Persistence Does It – Year After Year: The County Council of Dalarna Saves the Most Energy in Sweden

The county Council of Dalarna saves the most energy in Sweden

No effort spared – but loads of energy. The county council of Dalarna is the best in Sweden when it comes to saving energy. In 2016 only 152 kWh per square meter was used in their buildings, this also includes electricity used for maintenance. As a comparison; in other counties the average amount used is 200 kWh.

This energy efficiency model is now a role model for others. And persistence is a key factor.

“Everybody has energy on their minds. It has been incorporated in our culture”, says Jesper Mårtensson, Energy Manager at The County Council of Dalarna.

In this sense the energy economizing culture permeates everything: newbuilds, remodeling, management, purchase and everyday life. Nobody uses the lift if it isn’t necessary, nobody carries out a refurbishment without assuring that the energy used will be cut in half. Or, at least, they try.

 “Sometimes it is impossible – for example you cannot install new windows on only one level. But bearing that in mind, it can be incorporated into the building’s maintenance plan.”

Another thing that didn’t quite hit the target was the aim to use 114 kWh/square meter in the new section of Falu hospital. The figure reached was 130.

“The amount of electricity used for operation was much higher than expected due to the amount of machinery that is installed at the clinics in that house”, says Jesper.

It might seem strange to point out the failures in an article about the county with the most efficient energy use – but at the same time; this is part of The county council of Dalarna’s culture. To never be satisfied, always investigating what can be improved.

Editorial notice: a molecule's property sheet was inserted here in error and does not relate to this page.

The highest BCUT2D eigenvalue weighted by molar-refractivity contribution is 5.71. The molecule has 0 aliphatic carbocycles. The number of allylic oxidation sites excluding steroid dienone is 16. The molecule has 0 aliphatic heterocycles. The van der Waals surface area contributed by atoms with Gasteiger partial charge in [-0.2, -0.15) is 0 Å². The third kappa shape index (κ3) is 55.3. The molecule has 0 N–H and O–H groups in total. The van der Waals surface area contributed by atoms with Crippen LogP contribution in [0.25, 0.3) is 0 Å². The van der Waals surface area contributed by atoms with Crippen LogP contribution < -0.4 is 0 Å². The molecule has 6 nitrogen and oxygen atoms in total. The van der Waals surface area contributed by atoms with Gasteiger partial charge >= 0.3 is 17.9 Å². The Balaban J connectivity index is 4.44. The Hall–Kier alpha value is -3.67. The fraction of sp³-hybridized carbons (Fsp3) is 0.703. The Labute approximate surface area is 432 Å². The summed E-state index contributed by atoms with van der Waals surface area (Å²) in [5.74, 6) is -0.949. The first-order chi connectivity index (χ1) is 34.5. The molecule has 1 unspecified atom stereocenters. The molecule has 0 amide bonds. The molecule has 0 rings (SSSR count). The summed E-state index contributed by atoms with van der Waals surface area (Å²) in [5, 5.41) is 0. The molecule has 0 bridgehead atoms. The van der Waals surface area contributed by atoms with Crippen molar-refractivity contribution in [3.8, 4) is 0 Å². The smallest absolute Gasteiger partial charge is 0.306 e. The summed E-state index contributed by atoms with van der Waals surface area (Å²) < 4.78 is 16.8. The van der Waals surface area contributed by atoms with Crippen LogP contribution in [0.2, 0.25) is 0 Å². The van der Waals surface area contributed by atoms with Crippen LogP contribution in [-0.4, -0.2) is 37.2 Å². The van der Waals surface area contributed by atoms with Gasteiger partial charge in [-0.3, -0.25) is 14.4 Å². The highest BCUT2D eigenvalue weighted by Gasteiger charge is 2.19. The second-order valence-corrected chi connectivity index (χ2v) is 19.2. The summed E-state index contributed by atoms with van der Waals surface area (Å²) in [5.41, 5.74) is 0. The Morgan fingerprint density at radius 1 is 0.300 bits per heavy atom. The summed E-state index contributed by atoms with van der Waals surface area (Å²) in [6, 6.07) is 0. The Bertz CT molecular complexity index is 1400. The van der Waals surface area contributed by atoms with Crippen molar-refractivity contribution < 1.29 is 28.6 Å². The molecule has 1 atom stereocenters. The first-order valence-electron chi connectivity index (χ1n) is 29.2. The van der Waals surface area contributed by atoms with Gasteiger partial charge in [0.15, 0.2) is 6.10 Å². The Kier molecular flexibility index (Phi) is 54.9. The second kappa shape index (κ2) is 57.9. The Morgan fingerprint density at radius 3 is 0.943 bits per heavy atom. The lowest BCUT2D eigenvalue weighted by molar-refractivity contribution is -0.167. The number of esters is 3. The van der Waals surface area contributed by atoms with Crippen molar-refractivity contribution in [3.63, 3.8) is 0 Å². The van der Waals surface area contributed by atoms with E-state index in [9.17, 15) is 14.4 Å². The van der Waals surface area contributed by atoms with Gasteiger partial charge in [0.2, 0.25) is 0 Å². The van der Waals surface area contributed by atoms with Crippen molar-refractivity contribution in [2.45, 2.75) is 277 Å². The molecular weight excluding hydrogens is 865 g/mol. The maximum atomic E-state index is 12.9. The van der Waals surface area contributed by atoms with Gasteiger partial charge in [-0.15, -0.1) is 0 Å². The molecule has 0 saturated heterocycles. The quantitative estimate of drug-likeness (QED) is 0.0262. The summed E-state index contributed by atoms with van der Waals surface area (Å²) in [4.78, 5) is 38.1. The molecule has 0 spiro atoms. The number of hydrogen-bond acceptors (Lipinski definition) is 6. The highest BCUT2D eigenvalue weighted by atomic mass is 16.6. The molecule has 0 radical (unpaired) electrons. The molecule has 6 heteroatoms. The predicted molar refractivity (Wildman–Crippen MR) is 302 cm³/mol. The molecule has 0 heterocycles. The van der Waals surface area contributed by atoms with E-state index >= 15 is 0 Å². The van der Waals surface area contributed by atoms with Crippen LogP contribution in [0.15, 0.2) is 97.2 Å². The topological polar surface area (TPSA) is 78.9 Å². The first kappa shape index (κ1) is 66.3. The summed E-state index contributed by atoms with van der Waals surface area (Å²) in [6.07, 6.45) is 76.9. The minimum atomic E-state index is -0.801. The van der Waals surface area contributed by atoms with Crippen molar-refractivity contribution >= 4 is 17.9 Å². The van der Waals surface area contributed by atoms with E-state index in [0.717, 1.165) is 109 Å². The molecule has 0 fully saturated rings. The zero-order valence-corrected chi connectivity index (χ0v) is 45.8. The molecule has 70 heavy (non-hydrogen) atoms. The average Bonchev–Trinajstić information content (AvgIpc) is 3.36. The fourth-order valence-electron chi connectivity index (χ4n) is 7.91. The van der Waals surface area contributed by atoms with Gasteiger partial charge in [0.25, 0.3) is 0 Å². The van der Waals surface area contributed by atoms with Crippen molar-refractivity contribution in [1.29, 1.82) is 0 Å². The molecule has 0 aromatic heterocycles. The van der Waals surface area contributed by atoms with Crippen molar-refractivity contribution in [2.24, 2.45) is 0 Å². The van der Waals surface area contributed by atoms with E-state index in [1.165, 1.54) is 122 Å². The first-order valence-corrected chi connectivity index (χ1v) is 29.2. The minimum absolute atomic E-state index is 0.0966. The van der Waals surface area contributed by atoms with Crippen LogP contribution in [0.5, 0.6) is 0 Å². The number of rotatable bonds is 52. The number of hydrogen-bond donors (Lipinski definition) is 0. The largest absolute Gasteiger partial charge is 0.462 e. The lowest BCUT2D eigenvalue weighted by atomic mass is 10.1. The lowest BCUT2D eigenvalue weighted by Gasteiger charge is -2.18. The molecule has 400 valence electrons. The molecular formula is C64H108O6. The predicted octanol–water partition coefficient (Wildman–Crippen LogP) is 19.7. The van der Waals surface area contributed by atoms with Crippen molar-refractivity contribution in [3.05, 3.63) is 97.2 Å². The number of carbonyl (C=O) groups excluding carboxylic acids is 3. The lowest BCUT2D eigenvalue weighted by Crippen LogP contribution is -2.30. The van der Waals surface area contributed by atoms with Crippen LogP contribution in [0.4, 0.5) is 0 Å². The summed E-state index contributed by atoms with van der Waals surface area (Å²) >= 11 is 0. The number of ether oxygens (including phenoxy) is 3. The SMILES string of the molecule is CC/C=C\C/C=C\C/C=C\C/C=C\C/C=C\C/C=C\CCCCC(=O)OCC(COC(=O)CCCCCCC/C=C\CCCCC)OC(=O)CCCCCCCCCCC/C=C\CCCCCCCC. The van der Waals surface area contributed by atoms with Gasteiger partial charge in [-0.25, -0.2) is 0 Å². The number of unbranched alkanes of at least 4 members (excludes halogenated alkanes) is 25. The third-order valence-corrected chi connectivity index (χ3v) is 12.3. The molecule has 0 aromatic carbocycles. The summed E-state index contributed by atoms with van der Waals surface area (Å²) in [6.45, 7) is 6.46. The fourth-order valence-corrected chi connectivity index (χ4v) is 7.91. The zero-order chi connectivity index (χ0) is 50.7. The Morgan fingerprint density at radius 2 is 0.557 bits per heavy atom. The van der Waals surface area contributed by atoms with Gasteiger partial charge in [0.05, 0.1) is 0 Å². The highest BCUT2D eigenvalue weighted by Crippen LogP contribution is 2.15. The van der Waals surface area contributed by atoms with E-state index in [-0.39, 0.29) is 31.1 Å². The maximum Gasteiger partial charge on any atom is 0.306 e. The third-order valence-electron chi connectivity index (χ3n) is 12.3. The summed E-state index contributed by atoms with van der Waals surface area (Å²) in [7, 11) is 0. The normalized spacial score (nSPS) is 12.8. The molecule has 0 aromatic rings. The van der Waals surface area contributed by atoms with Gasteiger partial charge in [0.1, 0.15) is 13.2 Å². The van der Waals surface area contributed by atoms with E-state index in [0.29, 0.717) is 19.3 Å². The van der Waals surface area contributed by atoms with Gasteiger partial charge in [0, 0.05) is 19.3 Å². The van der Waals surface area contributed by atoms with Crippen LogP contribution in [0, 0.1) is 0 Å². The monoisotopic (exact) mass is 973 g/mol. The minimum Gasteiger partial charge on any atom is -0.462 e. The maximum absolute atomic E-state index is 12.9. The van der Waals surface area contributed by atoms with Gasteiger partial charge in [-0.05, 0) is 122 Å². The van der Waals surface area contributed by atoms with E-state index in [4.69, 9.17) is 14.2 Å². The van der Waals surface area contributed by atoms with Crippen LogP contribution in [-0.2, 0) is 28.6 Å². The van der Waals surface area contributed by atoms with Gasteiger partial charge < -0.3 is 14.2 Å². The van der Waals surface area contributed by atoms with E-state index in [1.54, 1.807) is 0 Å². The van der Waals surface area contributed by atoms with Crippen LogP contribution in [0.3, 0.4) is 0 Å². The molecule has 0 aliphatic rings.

Jesper Mårtensson tells that there are real estate companies that are completely satisfied with an energy use of 200 kWh. But being down on 152, The council still feels there is lots to be done.

The target for 150 kWh/square meter in 2020 might be surpassed already in 2017. Now they go for the next goal: 90 kWm/square meter in 2050.

The national goal is somewhat more modest: 200 kWm/square meter. This was surpassed by The County Council of Dalarna already in 2004.

What’s behind the success?

“The issue is always on the agenda”, says Kristina Appelberg, Real Estate Manager. “And it has been that way for a long time, long before it became evident for others – and, of course, we are persistent”.

The first energy management plan was drafted in 1984 and it became the starting point for the systematic energy efficiency work. New plans have been introduced in 1990, 2000 and 2010 and the new one is now underway. Previous energy managers – Martin Bergdahl and Jan Sjöberg – has been responsible for putting focus on the energy issues. Now it is Kristina Appelberg’s turn to keep the flame burning.

“It becomes a positive spiral”, she says. “We get full support and lots of praise from the politicians, they are, of course, also happy for the success. And obviously for the money saved.”

This positive spiral also affects internally. Skilled staff members who are appreciated and achieves good results are more likely to stay on the job and are less absent. And it is easier to recruit new members to a workplace with satisfied staff.

“I feel that the human factor is important”, says Kristina. “We also keep the staff at a maneuverable size. This is more difficult for the larger counties.”

Both Jesper and Kristina emphasize the importance of the cooperation regarding the real estate management. The hospital and its surrounding buildings are managed by themselves but there are also private contractors that manage health centers. They have agreed on splitting the profit from energy savings in equal parts.

“When it comes to management we work very closely with annual reconciliations and setting new goals. We have also noticed; in order to get results the trustees are quite interested in investing.”